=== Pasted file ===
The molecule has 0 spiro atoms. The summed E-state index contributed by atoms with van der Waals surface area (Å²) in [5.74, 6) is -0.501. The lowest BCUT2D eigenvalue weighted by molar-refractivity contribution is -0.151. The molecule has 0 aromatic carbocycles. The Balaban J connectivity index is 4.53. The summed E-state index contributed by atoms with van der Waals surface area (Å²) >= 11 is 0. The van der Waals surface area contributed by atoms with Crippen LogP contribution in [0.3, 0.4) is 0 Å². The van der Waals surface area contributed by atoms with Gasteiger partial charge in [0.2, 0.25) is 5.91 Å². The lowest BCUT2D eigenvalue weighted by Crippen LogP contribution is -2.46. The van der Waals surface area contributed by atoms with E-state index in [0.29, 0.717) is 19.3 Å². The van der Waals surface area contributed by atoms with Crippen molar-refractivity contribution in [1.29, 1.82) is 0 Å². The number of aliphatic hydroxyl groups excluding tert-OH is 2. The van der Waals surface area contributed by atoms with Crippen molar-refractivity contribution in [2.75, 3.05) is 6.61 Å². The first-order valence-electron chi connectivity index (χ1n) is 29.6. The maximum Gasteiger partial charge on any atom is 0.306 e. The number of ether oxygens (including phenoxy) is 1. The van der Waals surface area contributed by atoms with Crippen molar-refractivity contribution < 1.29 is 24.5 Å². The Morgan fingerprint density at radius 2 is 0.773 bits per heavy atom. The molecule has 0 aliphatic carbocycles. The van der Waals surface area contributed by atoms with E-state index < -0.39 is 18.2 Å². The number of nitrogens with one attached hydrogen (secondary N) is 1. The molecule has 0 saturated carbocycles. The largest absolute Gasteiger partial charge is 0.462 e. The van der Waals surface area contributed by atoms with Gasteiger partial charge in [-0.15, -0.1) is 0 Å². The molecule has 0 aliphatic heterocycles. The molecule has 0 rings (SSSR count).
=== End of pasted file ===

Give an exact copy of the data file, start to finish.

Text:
The molecule has 0 spiro atoms. The summed E-state index contributed by atoms with van der Waals surface area (Å²) in [5.74, 6) is -0.501. The lowest BCUT2D eigenvalue weighted by molar-refractivity contribution is -0.151. The molecule has 0 aromatic carbocycles. The Balaban J connectivity index is 4.53. The summed E-state index contributed by atoms with van der Waals surface area (Å²) >= 11 is 0. The van der Waals surface area contributed by atoms with Crippen LogP contribution in [0.3, 0.4) is 0 Å². The van der Waals surface area contributed by atoms with Gasteiger partial charge in [0.2, 0.25) is 5.91 Å². The lowest BCUT2D eigenvalue weighted by Crippen LogP contribution is -2.46. The van der Waals surface area contributed by atoms with E-state index in [0.29, 0.717) is 19.3 Å². The van der Waals surface area contributed by atoms with Crippen molar-refractivity contribution in [1.29, 1.82) is 0 Å². The number of aliphatic hydroxyl groups excluding tert-OH is 2. The van der Waals surface area contributed by atoms with Crippen molar-refractivity contribution in [2.75, 3.05) is 6.61 Å². The first-order valence-electron chi connectivity index (χ1n) is 29.6. The maximum Gasteiger partial charge on any atom is 0.306 e. The number of ether oxygens (including phenoxy) is 1. The van der Waals surface area contributed by atoms with Crippen molar-refractivity contribution < 1.29 is 24.5 Å². The Morgan fingerprint density at radius 2 is 0.773 bits per heavy atom. The molecule has 0 aliphatic carbocycles. The van der Waals surface area contributed by atoms with E-state index < -0.39 is 18.2 Å². The number of nitrogens with one attached hydrogen (secondary N) is 1. The molecule has 0 saturated carbocycles. The largest absolute Gasteiger partial charge is 0.462 e. The van der Waals surface area contributed by atoms with Gasteiger partial charge in [-0.15, -0.1) is 0 Å². The molecule has 0 aliphatic heterocycles. The molecule has 0 rings (SSSR count).